A cable with a USB-C plug at one or both ends often reveals little about what it’s capable of doing. Despite guidelines for labeling set by the USB-IF (the USB trade group) and Intel’s Thunderbolt division, you can wind up with multiple USB and Thunderbolt cables and adapters without a great idea of what they do.
USB 2.0 and 3.0’s Type-A connector and Thunderbolt 1 and 2’s Mini DisplayPort-like plug offered fewer options. The biggest difference was between USB 2.0 and 3.0—but you could quickly tell if your hard drive was constrained to the 480 Mbps speed of USB 2 or operating under the higher 5 Gbps overhead of 3.0.
But with USB-C and Thunderbolt 3 (and now Thunderbolt/USB 4), it’s more confusing since they use the same connector. Just look at the following illustration about USB-C options created by Intel to inspire positive feelings about Thunderbolt and tell me that it fills you with information rather than dread.
If a cable is properly marked with that arcane symbology, you might be able to sort out the parameters. For instance, the SS10 label for SuperSpeed 10 Gbps is straightforward: it’s a USB standard (USB 3.2 Gen 2), and it operates at up to 10 Gbps. The Thunderbolt controller in any Mac with Thunderbolt 3 or 4 is backward compatible with that data rate and standard, too. (A “controller” is the hardware module that handles communications and negotiates compatible standards and throughput rates.)
If a cable lacks proper identification (as most do), you can connect it to your Mac to find out what it can do—as long as you have a device on the other end with parameters you know about, like its interface and maximum protocol speed.
It’s tricker to discover the power limits of a USB-C cable. You may require an app or even extra hardware.
Find the data rate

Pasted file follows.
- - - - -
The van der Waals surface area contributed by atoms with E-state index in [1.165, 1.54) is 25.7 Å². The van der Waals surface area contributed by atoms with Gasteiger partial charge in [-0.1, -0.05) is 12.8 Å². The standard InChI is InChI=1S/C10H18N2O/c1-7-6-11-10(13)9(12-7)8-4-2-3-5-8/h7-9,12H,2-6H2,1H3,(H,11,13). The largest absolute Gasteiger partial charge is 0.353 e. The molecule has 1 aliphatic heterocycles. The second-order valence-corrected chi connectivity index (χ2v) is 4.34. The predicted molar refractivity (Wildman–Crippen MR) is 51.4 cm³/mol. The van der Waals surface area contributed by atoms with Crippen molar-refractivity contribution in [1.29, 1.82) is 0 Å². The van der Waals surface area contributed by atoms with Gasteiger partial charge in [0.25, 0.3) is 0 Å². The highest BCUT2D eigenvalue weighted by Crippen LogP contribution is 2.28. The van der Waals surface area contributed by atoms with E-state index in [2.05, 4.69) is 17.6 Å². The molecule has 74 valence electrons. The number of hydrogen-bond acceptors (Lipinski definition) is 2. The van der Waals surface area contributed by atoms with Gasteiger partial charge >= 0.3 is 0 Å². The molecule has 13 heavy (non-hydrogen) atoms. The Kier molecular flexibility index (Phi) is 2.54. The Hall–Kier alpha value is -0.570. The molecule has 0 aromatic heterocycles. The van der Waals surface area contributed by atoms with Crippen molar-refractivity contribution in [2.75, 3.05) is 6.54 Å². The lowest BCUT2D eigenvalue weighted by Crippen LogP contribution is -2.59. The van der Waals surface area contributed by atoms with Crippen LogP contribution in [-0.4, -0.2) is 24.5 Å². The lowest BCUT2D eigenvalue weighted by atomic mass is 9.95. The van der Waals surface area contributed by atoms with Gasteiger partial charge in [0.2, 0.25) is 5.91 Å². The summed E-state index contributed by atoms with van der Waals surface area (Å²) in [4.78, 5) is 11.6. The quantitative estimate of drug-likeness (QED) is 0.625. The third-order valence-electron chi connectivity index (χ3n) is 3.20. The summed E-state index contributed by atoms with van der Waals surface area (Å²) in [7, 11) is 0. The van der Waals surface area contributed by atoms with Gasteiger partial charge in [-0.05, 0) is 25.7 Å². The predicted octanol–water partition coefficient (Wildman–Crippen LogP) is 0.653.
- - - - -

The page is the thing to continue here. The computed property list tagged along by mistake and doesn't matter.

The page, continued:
Plug one end into a Mac and the other end into an SSD or hub that you know the details of. For instance, you have a Thunderbolt SSD drive that is rated at 40 Gbps and plug it in to your Mac using an unknown cable with USB-C connectors on both ends. (If there’s a lightning bolt and the number 3 or 4 under it, it should be a Thunderbolt 3 or 4 cable, which are essentially identical for Thunderbolt devices.)
A cable with USB-C on at least one end can be capable of:
USB 3.2 Gen 1 (SS5 or SuperSpeed 5 Gbps): With a USB-C to USB Type-A cable or adapter, you may only be able to pass up to 5 Gbps. (Formerly known as USB 3.0 and 3.1 Gen 1.)
USB 3.2 Gen 2 (SS10 or SuperSpeed 10 Gbps): With both ends sporting USB-C, 10 Gbps is the top potential speed; if one tip is a USB Type-A connector, it might transfer at rates up to 10 Gbps. (Formerly known as USB 3.1 Gen 2.)
USB 3.2 Gen 2×2 (SS20 or SuperSpeed 20 Gbps): While some cables support this faster USB 3.2 standard, Apple doesn’t. If you have an SSD or RAID with USB 3.2 Gen 2×2 and the appropriate cable, Apple devices will still report they can handle only up to 10 Gbps.
Thunderbolt 3 and Thunderbolt 4: Up to 40 Gbps.
With knowledge of the speed of a peripheral and your unknown cable, plug it into your Thunderbolt 3 or 4 capable Mac. Now hold down the Option key and choose > System Information. In the left-hand navigation list, you can click Thunderbolt (or “Thunderbolt/USB4”) or USB to see items connected to the various internal buses. Macs have multiple buses, sometimes as many as one for each port. (A “bus” is the technical name for any data pathway. Each peripheral bus can support a separate full-speed data connection for the standards it manages.)
I have an M1 Mac mini, and it has three USB buses: one is labeled as a 3.0 bus, and it’s shared across two USB Type-A ports; two are called 3.1 buses, one for each of the two USB-C ports. Apple has deployed out-of-date terminology because the “3.0” bus should now be called “3.2 Gen 1” (up to 5 Gbps) and the “3.1” bus “3.2 Gen 2” (up to 10 Gbps).
The Mac mini also has two Thunderbolt/USB 4 buses, which, confusingly enough, also use the two USB-C ports: depending on what you plug in, the controller manages data over the appropriate standard at its maximum data rate.
In the screen capture above, you can see I’ve selected “Thunderbolt/USB4” and then the listing for Envoy Pro TB3, an SSD enclosure made by Other World Computing that contains an M.2 NVMe SSD card.